Over the past month they’ve worked many 14-hour and 16-hour days and six-day weeks at their job at the ColorWorks plant in the Watauga Industrial Park.
But the men aren’t complaining.
They’re proud that they can play a role in helping the nation’s healthcare workers in the nationwide effort to contain the novel coronavirus (COVID-19).
“We are glad we have a way to help our country during a time like this,” said Rainbolt. “It is an honor that we can help keep safe the people who are on the front lines in fighting this virus.”
ColorWorks is small plant of about 110 workers who dye and finish fabrics: Company President Sam Buchanan said nearly all the fabric that becomes the nation’s military parachutes comes through the Elizabethton facility.
But that effort has been dwarfed recently by the huge orders for treating nylon and other fabrics that will be dyed and finished at ColorWorks before going to other factories to be sewn into personal protective gowns and other equipment.
The work done at ColorWorks not only provides the fabric with the exact colors specified for the various jobs, but such important finishes as making the fabric waterproof.
As the pandemic has grown, the amount of fabric that ColorWorks has dyed and treated has kept pace, said ColorWorks spokeswoman Shay Mullins. The workers have been shipping out as much as 200,000 square yards per week, and the state of New York has just placed an order for another 100,000 square yards per week. Lyons, a shift leader, said the workers know how important the increase in demands are and work to meet those demands.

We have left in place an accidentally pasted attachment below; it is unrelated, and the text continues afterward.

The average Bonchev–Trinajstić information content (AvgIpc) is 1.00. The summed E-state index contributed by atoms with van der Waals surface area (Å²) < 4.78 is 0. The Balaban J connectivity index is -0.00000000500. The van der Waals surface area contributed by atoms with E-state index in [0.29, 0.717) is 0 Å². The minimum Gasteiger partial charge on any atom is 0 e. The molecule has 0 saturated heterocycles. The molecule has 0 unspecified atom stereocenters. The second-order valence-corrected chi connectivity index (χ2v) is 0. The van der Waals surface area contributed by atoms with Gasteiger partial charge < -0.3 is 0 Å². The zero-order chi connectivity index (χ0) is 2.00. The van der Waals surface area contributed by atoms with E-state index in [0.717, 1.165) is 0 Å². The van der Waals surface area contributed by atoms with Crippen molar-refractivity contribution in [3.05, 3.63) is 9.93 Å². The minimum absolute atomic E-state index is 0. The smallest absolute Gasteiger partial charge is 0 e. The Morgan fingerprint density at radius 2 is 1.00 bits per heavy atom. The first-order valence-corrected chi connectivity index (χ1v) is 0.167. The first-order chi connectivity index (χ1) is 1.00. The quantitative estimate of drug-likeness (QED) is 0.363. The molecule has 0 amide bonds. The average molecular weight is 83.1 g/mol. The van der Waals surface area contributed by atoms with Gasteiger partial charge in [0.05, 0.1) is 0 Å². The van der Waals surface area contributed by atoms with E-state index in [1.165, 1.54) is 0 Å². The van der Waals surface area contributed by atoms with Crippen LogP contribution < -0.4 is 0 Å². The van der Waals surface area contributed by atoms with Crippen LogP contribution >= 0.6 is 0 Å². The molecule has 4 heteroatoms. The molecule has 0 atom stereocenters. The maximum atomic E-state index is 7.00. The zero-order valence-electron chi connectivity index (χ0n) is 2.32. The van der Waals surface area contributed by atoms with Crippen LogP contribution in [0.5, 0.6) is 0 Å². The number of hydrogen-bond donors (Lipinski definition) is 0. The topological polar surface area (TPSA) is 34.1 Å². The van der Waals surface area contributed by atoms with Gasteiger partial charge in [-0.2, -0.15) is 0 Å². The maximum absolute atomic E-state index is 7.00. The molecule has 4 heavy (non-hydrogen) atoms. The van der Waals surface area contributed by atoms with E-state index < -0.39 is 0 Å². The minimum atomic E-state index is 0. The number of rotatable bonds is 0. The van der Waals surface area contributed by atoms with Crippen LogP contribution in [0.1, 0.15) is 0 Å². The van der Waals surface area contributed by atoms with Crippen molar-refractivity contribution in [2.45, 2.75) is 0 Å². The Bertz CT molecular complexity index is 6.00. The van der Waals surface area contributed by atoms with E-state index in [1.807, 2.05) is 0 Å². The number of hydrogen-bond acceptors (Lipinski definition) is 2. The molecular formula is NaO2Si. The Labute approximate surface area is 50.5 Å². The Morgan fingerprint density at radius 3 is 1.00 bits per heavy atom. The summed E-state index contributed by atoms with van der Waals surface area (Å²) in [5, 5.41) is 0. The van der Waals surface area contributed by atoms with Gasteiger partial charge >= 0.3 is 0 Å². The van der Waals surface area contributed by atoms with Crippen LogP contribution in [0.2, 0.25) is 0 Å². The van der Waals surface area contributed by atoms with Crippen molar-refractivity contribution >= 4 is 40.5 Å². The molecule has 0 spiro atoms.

This is certainly one of the most historic times in the history of ColorWorks, which has been in business in Elizabethton since the 1970s. In addition to meeting the demands caused by the pandemic, the company has also undergone an acquisition. In 2020, Mullins said, ColorWorks was bought by Ocean States Innovations, a Rhode Island company.
She said the change has gone smoothly.
“The were our customers before they bought us,” Mullins said.
The benefits of the acquisition can be seen in the number of orders coming from the Northeast and states like Rhode Island, New York, and other New England states.